Sector sitting on $30 billion 'house of cards'


The chief executive of a major aged care provider says the sector is sitting on a $30 billion house of cards, creating a risk that could result in a cashflow crisis. Source: Sydney Morning Herald.

Chris Mamarelis, the chief executive of the Whiddon Group told the Royal Commission into Aged Care Quality and Safety on Monday he was surprised the commission “wasn’t knocking on providers’ doors” and asking to see indications of their "liquidity".

He said the sector faced a “lot of risk” from falling occupancy rates and the loss of refundable accommodation deposits that are paid by some residents.

His comments follow warnings about a continued fall in occupancy as people shied away from aged care because of fears of COVID-19, a drop in refundable deposits and a shift to daily fees that could also limit the ability of banks to lend to the sector.

According to a report by accountancy firm StewartBrown, there are 90,899 refundable deposits and accommodation bonds held by approved providers totalling $27.98 billion.

Under legislation, these are the responsibility of approved providers. But if operators fail, the Commonwealth has responsibility to refund the payment.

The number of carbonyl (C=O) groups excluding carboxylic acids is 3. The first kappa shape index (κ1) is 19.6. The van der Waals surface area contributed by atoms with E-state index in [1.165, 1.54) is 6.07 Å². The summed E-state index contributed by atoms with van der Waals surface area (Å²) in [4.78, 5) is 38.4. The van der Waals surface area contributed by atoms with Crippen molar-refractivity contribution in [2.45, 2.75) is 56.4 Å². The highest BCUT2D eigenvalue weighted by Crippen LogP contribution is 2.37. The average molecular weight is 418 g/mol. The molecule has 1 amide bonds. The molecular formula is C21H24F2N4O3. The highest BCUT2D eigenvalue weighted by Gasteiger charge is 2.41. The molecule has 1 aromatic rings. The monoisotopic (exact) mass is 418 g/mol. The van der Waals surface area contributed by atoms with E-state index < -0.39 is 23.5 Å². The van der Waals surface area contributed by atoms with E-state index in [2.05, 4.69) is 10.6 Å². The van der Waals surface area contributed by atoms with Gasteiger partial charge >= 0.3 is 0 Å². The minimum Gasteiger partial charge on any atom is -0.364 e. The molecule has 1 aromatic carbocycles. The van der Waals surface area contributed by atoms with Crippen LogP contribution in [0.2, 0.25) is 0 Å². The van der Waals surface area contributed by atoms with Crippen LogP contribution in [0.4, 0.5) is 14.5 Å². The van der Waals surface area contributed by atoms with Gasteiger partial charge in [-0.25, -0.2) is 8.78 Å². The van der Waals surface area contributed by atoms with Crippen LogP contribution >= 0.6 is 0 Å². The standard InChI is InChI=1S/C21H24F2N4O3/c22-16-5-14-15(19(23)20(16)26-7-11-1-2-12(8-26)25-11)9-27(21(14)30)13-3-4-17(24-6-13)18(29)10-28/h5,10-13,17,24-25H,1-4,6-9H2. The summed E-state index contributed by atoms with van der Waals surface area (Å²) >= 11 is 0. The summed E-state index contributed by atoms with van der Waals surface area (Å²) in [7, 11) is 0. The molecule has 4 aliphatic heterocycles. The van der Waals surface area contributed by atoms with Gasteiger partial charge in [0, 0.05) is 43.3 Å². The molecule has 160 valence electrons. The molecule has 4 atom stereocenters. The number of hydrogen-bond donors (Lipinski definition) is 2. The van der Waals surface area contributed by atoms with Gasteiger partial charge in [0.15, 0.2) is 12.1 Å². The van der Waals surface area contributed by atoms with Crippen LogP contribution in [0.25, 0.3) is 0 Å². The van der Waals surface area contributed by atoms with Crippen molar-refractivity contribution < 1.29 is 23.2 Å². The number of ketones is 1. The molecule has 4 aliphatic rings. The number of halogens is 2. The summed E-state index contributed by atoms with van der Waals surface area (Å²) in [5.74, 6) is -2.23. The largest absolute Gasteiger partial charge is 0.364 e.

Average refundable accommodation deposits – paid by incoming residents – were $427,023 in the nine months to March. That was an increase of $27,567 on the nine months to March 2019.

Mr Mamarelis said that given current perceptions about residential aged care, the ability to replenish these deposits is diminished “and so that risk is becoming more and more real” with the industry sitting on a “$30 billion house of cards”.

Commonwealth health secretary Dr Brendan Murphy confirmed on Friday there had been for a small number of facilities “a significant outflow”, which the department was watching “very closely”. It was also monitoring the financial viability of providers in Victoria.


Residential aged care sitting on a $30 billion house of cards(By Julie Power, Sydney Morning Herald)


Due to an error in the reporting by the source publication, CathNews incorrectly attributed comments to Catholic Health Australia’s Nick Mersiades that were made by Mr Mamarelis.

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